Allow me to begin with a digression – an overview of my teaching circumstances, and how I managed to “just teach one” – before I present some of my students’ responses to Sarah Savage’s The Factory Girl. As a graduate student at a large institution without a sizeable population of English majors, my teaching opportunities are abundant in quantity, but limited to composition classes. Thus, I taught The Factory Girl in a course not usually associated with literature – at all – let alone early nineteenth-century novels: Advanced Writing in Business Administration. The course fulfills the second of the university’s two undergraduate writing requirements, and “focus[es] on the writing skills necessary for creating effective documents and presentations in the business world,” according to my syllabus. However, the course really is more complicated than a paint-by-numbers approach to memo writing: students “develop expertise in audience analysis, critical research, peer review, and revision” and “generate and pursue lines of inquiry and search, collect, and select sources appropriate to their writing projects,” again, according to the syllabus (here, a combination of my own course description and the Writing Program Learning Goals). Student research and writing provides the vast majority of the course materials, and class meetings consist of lectures, workshops, and roundtables that emphasize research conventions, audience, genre, and style as analytical categories through which students can better understand scholarly and professional writing in their fields. In other words, the course is informed by analytical, rhetorical, and discursive skills that are foundational to the humanities, even as it trains future business professionals.
Of course, undergraduates nearing the completion of their bachelor’s degree often intend to pursue careers that have little to nothing to do with their majors. So it was that this semester’s student research projects came to include a diverse array of topics, such as the role positive psychology might play in training more helpful employees at Whole Foods Markets, the use of micro-targeting software to gather personal information for use in social media advertising, and the design of a proprietary metric for measuring the quality of life in countries around the world. Although my students all were enrolled in the business school, they studied an assortment of concentrations that included finance, marketing, supply chain management, and entrepreneurship and new venture management, among others. Moreover, my students came from Japan, China, Italy, and Spain, as well as different regions of the United States; there were almost as many different writing skill levels and there were students in the class, which, combined with the nature of the course, did limit what we could do with “The Factory Girl.” That being said, my petri dish of pedagogy produced a wide variety of rich reactions to and readings of The Factory Girl.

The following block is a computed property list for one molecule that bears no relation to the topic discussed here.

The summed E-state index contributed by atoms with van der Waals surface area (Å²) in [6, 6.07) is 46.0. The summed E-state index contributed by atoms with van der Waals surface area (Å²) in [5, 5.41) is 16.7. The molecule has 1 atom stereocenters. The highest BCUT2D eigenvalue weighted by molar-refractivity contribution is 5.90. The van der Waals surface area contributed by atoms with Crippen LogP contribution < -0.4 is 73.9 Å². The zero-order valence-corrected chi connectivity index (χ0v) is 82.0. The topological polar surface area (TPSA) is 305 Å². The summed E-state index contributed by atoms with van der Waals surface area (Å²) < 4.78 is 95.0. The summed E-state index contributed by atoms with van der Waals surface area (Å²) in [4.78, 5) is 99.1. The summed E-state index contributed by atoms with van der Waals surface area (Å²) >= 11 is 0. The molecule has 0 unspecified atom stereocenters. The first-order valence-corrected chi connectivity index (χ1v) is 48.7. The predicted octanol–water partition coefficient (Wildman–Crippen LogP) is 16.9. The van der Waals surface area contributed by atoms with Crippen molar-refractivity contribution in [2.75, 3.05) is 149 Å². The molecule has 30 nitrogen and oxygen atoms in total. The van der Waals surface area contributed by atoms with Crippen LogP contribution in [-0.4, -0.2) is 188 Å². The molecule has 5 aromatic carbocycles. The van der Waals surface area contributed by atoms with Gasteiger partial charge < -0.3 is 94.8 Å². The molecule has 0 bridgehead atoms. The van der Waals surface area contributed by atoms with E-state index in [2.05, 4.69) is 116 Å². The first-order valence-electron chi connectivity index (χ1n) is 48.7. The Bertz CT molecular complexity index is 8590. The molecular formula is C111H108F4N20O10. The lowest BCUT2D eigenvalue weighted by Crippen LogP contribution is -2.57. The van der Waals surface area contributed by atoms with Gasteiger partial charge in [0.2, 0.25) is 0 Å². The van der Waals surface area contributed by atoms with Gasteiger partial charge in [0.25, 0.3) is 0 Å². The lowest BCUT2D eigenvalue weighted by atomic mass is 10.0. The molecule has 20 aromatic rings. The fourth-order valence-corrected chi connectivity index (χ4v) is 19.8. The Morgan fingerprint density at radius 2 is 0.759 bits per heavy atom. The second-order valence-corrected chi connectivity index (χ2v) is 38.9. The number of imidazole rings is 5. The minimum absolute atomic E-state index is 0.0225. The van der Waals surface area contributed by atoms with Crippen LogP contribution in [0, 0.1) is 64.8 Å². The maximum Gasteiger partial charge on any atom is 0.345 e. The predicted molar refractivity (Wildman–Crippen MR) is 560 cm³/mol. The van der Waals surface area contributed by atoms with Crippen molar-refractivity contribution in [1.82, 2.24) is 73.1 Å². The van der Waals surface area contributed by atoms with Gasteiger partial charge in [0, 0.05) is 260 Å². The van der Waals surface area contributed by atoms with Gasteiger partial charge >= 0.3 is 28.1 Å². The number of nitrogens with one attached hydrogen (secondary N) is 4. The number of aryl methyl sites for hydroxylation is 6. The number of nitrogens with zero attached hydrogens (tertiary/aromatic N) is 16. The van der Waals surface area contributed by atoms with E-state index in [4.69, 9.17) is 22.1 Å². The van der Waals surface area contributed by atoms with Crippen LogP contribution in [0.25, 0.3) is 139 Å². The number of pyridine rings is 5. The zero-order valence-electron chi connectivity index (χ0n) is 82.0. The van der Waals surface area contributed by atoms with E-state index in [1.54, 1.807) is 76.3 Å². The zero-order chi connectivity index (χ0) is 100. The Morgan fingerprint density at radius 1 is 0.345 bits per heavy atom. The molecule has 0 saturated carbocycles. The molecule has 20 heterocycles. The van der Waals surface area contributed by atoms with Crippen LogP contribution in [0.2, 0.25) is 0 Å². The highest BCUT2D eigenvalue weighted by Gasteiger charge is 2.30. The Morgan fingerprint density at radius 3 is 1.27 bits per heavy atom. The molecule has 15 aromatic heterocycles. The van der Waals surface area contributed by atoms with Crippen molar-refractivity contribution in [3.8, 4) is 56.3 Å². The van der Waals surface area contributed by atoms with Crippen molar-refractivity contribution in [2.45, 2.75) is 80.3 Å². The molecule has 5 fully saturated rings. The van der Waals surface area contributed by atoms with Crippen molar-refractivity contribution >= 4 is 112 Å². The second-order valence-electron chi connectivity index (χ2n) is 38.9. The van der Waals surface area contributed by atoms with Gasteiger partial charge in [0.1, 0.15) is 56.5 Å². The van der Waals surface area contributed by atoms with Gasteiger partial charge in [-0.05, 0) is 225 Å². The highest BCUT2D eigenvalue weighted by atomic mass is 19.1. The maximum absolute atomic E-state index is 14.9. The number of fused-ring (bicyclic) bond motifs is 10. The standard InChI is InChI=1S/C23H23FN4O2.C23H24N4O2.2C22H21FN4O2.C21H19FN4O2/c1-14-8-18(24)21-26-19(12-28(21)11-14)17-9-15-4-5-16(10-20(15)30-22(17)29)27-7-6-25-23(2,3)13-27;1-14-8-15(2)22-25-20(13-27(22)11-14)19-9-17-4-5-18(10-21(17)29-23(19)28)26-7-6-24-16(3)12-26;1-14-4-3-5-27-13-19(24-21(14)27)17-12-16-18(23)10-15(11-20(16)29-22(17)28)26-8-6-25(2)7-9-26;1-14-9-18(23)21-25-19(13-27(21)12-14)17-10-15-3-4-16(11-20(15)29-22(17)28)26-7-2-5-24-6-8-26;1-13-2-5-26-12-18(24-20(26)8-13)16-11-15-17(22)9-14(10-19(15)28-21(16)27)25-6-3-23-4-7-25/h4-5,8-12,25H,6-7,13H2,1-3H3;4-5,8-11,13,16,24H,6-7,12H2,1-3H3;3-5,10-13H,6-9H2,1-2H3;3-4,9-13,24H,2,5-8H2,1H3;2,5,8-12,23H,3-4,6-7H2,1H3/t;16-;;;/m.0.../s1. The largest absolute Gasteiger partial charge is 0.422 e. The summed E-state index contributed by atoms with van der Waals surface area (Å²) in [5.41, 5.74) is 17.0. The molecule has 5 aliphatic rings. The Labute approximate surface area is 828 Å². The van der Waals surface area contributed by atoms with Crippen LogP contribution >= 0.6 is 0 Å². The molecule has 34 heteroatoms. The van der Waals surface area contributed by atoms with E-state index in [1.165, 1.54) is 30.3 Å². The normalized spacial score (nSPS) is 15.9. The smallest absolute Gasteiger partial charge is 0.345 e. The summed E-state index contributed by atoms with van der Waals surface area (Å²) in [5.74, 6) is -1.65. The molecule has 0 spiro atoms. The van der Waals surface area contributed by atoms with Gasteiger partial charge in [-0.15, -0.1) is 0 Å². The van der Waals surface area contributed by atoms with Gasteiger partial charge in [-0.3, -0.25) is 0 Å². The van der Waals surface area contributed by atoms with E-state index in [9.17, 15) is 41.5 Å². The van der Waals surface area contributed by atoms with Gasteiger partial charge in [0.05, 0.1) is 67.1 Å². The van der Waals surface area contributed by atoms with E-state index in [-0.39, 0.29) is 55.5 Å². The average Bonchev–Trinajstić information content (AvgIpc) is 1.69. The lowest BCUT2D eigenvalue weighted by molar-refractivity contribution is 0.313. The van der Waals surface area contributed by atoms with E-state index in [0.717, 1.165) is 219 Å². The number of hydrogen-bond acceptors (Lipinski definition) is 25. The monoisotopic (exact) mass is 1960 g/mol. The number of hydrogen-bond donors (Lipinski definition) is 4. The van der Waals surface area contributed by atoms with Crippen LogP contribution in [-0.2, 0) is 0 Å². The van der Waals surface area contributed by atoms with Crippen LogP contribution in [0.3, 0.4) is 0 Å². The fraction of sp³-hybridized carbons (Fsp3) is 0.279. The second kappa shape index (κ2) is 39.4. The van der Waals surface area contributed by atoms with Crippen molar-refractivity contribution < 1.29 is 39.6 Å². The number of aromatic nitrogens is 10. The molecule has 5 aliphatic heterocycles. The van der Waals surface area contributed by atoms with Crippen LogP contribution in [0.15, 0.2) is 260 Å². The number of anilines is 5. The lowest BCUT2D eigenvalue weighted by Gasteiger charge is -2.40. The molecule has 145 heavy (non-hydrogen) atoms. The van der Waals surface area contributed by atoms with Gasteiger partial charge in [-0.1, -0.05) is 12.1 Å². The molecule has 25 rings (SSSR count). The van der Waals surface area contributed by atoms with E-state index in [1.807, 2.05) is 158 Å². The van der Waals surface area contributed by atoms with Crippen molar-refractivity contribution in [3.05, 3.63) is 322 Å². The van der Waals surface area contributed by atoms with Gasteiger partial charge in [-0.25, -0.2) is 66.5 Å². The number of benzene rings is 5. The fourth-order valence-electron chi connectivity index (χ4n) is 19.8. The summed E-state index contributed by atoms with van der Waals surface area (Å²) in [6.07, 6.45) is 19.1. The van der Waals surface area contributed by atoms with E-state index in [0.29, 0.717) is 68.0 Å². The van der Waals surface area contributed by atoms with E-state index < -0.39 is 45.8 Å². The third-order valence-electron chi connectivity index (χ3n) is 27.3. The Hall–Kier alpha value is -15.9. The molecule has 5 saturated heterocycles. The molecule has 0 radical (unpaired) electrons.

I assigned the first chapter of The Factory Girl as a text for students to incorporate into their final portfolio introductions, the last writing assignment of the semester. The assignment called for them to “identify and explain two passages that comment on the ways in which work and workplace environments shape social interactions and relate those interpretations either to your own work experiences or relevant research findings that you produced this semester.” Also, I pointed to Duncan and Ed’s statement that “The factory,” in Savage’s novel, “designates a different social and moral environment [than Mary’s] traditional community … the factory is a place where one makes entirely new acquaintances.” Although my students were not trained in literary studies at the post-secondary level, my assignment asserted that “As students of business engaged in the process of research writing, you are all quite qualified to provide commentary on the ways in which writers and workers make sense of changing societies and environments.” The assignment, then, asserted the relevance of Savage’s portrayal of nineteenth-century factory life to twenty-first century business students’ work and research experiences; my students did not disagree, and while their work was not always ambitious, it was not disingenuous.